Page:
Who: In August 2016, when Colin Kaepernick, the starting quarterback for San Francisco 49ers’ third pre-season game, did not stand up for the “Star-Spangled Banner”, a lot of people didn’t get it. He later explained: “I am not going to stand up to show pride in a flag for a country that oppresses black people and people of colour.” In the next match, he chose to bend on one knee, out of respect to the military personnel, while continuing with his protest during the US national anthem. “There are bodies on the street and people are getting paid leave and getting away with murders,” Kaepernick told reporters at a post-match press conference. His move divided his nation.
What: A few days earlier, Alton Sterling, 37, known as “CD Man” in Baton Rouge, Louisiana, had been tackled to the ground and shot six times in the chest and back by two policemen, who were then not tried under criminal charges. This was not the first time a black man had been killed by white policemen allegedly in cold blood. Kaepernick had the dashcam video of the incident pinned on his Instagram.
How: Kaepernick’s defiance reminded many of Tommy Smith and John Carlos’ raised fists at the podium of the 1968 Summer Olympics in Mexico — a gesture that came to be recognised as the Black Power Salute. It also recalled the life of Jesse Owens, the four-time gold medalist at the Berlin Olympics in 1938, who, even after the feat, raced with horses and worked as a gas station attendant to earn a living. Owens is today recognised among the greatest athletes in history.
Since he opted out of the contract with 49ers, none of the National Football League (NFL) teams have expressed interest in hiring Kaepernick. The two-time Super Bowl-winning quarterback has accused NFL of systematically keeping him off the field.
Yet, Kaepernick’s face is on billboards all over the US. Nike’s new campaign to celebrate 30 years of its iconic tagline, “Just Do It”, has a picture of Kaepernick’s close-up with the tagline: “Believe in something, even if it means sacrificing everything.” A reflection of what the brand believes has been the footballer’s life.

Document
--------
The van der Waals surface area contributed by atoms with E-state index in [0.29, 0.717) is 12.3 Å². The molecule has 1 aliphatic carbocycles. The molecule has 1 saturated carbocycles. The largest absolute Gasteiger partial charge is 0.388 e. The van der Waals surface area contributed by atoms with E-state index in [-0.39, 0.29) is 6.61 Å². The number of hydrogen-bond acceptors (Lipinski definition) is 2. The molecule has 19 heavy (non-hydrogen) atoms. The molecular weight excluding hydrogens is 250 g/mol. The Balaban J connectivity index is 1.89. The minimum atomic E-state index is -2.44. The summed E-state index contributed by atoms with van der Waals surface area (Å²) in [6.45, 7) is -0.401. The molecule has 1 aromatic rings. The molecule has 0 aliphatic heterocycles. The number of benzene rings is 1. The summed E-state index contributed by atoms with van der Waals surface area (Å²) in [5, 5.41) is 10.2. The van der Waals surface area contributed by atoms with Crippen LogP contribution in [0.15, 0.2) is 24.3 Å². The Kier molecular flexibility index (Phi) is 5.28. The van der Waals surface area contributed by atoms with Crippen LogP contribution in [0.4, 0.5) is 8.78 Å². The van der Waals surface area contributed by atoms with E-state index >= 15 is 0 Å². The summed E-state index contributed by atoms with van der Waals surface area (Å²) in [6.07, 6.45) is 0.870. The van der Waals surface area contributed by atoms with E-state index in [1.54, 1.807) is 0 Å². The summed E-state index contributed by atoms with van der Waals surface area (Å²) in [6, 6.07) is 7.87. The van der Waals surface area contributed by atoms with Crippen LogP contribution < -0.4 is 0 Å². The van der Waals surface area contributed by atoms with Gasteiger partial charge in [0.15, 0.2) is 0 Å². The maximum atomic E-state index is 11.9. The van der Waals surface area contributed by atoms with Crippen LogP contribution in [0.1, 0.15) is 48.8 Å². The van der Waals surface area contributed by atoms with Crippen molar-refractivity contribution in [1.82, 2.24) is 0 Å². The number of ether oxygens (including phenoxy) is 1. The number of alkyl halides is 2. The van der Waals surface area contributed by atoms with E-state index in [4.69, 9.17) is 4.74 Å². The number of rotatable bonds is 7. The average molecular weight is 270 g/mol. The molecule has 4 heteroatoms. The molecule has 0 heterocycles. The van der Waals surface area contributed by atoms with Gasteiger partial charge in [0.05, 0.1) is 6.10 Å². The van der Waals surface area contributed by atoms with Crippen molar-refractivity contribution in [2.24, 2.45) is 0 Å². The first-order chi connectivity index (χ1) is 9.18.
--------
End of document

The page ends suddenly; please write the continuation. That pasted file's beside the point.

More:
Where: This has put Nike under fire, literally. People have been posting pictures and videos of burning their Nike trainers and apparel. Hashtags #Justburnit and #BoycottNike have been trending all week. US President Donald Trump has said the campaign sends a “terrible message”, but the company is not backing down. Trump Jr, meanwhile, shared a doctored picture of his father’s face, instead of Kaepernick’s, on the campaign poster with the same caption. Twitter had a good laugh.
The retractors have been aggressive and the supporters many. Iconic sports personalities such as LeBron James and Serena Williams, both Nike ambassadors, said they were proud to be a part of the campaign video. Actor-artist Jim Carrey shared an artwork of Kaepernick, alongside Smith Carlos and Owens, to remind people of the history.
The opposing memes have been in poor taste, like Nike is suffering from “Colin cancer”. But according to marketers, Nike is only gaining millions by being on the right side of history.
To battle the troll army, the warriors on the internet have turned to the words of Martin Luther King Jr: “Injustice anywhere is a threat to justice everywhere.” It’s time for the world to step up, maybe in their Nikes.